Shafaq News / Hilda Heine, a member of the principal advisory council for the United Nations Climate Change Conference (COP28), announced her resignation on Friday due to reports revealing the UAE presidency's exploitation of the conference for new oil and gas agreements.
In her resignation letter, Heine, the former president of the Marshall Islands, expressed deep disappointment over reports indicating that the UAE intended to discuss potential gas and other agreements before UN climate talks. She found this move greatly disheartening, warning that it undermined the integrity of the multi-party negotiation process.
Addressing her letter to conference president Sultan Al Jaber, Heine pointed out that these actions eroded the conference's presidency and its overall integrity.
Last Monday, the British BBC network published a leaked document indicating the UAE's behind-the-scenes aim to utilize its position as the host of COP28 to strike more oil deals worldwide. The UAE climate team did not deny using COP28 meetings but emphasized the meetings' confidentiality, refusing to comment on discussions while focusing on climate-focused work.
Sultan Al Jaber, appointed President of the Conference of the Parties on Climate (COP28), denied last Wednesday the report alleging that the UAE is seeking further oil and gas deals during the Climate Summit (COP28). In a press statement carried by the Associated Press, he announced his agreement to step down from his position as the CEO of ADNOC amidst allegations of conflict of interest.
Al Jaber stated in response to the report published by BBC, "These allegations are false, inaccurate, and misleading." He further added, "I have never seen such points as they referred to, and I have never used them in my discussions. Please respect who we are and what we have achieved over the years, and acknowledge that we have been clear, honest, and transparent about the way COP has been conducted."
Al Jaber continued, stating that the British network's report is an "attempt to undermine the work of the COP 28 presidency."
Following his remarks, Al Jaber issued a press release also reported by the Associated Press on Wednesday, stating that he "agreed to step down from his position as the CEO of ADNOC after discussions with representatives from the United Nations and others."
The statement read, "Concerns were raised by several parties regarding the effectiveness of Al Jaber's role as acting president if he continued to lead ADNOC."
Furthermore, dsagreement over fossil fuels persists as over 140 world leaders convene at the conference to tackle climate crisis issues. The conference, according to French news agency AFP, is yet to achieve the transformation envisioned by Charles, the Prince of Wales, despite his calls for COP28 to surpass the Paris Agreement and accelerate climate action.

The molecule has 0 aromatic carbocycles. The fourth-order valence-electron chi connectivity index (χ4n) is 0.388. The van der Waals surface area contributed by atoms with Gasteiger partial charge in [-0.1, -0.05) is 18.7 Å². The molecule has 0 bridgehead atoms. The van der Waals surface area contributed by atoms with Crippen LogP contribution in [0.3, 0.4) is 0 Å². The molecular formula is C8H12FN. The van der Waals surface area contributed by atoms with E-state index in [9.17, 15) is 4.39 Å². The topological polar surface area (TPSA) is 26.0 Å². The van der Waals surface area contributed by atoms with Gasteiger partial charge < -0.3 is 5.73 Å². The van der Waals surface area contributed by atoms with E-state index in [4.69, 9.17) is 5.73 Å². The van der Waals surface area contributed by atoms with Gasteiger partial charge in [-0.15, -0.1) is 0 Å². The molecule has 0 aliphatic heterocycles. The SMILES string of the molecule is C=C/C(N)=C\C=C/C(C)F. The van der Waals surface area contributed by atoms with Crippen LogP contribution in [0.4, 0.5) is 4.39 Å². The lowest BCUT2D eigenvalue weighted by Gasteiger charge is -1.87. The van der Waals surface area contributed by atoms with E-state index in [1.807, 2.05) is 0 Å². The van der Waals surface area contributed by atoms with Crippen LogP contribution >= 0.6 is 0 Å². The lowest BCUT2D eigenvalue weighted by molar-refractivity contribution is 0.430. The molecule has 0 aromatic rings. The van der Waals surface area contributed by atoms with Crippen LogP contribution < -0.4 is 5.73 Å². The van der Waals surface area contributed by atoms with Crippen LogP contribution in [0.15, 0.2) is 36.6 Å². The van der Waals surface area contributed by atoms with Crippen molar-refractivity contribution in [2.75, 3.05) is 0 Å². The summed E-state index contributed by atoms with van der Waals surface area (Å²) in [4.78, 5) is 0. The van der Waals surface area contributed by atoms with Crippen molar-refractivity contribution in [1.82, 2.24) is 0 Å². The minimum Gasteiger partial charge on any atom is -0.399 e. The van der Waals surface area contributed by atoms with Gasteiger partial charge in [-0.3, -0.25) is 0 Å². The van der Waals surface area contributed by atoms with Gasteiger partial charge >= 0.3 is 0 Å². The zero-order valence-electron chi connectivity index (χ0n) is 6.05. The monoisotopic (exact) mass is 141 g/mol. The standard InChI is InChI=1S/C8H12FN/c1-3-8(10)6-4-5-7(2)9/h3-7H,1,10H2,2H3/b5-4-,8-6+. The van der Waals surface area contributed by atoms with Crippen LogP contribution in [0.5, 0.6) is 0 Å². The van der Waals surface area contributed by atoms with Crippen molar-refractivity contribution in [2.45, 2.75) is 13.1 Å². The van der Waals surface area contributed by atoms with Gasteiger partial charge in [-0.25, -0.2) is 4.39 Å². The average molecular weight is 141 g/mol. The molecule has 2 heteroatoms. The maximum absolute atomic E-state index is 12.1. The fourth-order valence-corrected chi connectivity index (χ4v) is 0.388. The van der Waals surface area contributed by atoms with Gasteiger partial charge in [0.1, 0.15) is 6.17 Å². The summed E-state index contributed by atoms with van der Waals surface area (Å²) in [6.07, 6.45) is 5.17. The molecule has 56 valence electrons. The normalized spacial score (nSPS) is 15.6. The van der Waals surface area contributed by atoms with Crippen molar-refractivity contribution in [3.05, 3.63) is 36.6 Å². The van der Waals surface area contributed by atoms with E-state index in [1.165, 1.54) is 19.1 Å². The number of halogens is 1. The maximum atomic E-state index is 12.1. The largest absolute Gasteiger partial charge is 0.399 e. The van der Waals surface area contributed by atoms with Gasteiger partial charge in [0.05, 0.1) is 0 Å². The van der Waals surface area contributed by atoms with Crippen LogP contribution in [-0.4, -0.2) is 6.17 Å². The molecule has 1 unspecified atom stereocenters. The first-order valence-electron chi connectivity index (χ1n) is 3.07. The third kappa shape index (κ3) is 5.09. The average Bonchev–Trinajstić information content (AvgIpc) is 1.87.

Britain's monarch, attending a climate conference for the first time since ascending the throne, reminisced about his participation in COP21, which led to the historic Paris Agreement. He remarked, "Often, records are broken to an extent that we, as humanity, remain unaffected by what is being conveyed."
Expressing heartfelt hope for COP28 to be another turning point towards a genuine green transition, he highlighted the devastating hurricanes that have ravaged vulnerable islands, the floods in India, Bangladesh, and Pakistan, and the unprecedented fires affecting numerous countries from the United States to Greece.
The monarch, known for his advocacy for environmental issues, concluded by stating, "The Earth is not ours to own; we belong to the Earth."
President Luiz Inácio Lula da Silva of Brazil, set to host COP30 in two years, emphasized dissatisfaction with climate agreements lacking adherence.
With over 170 world leaders expected by December 12, UN Secretary-General António Guterres stressed that a 1.5°C limit could only be preserved by ceasing all fossil fuel consumption, noting the planet's alarming indicators.
The conference's first day saw the activation of the Loss and Damage Mechanism for the most climate-vulnerable nations. The UAE president announced a $30 billion fund for climate solutions during the leaders' summit at the conference.
Amid this critical development, negotiations remain arduous until the conference ends on December 12 to rectify humanity's path towards a climate warming of 2.5 to 2.9°C compared to pre-industrial levels.
Reassessment of the role of fossil fuels remains imperative, especially for Al Jaber, criticized due to his role as president of the government-owned ADNOC oil company.
The preliminary agreement draft published on Friday for negotiation by around 200 nations suggests the necessity of "reducing/abandoning fossil fuels."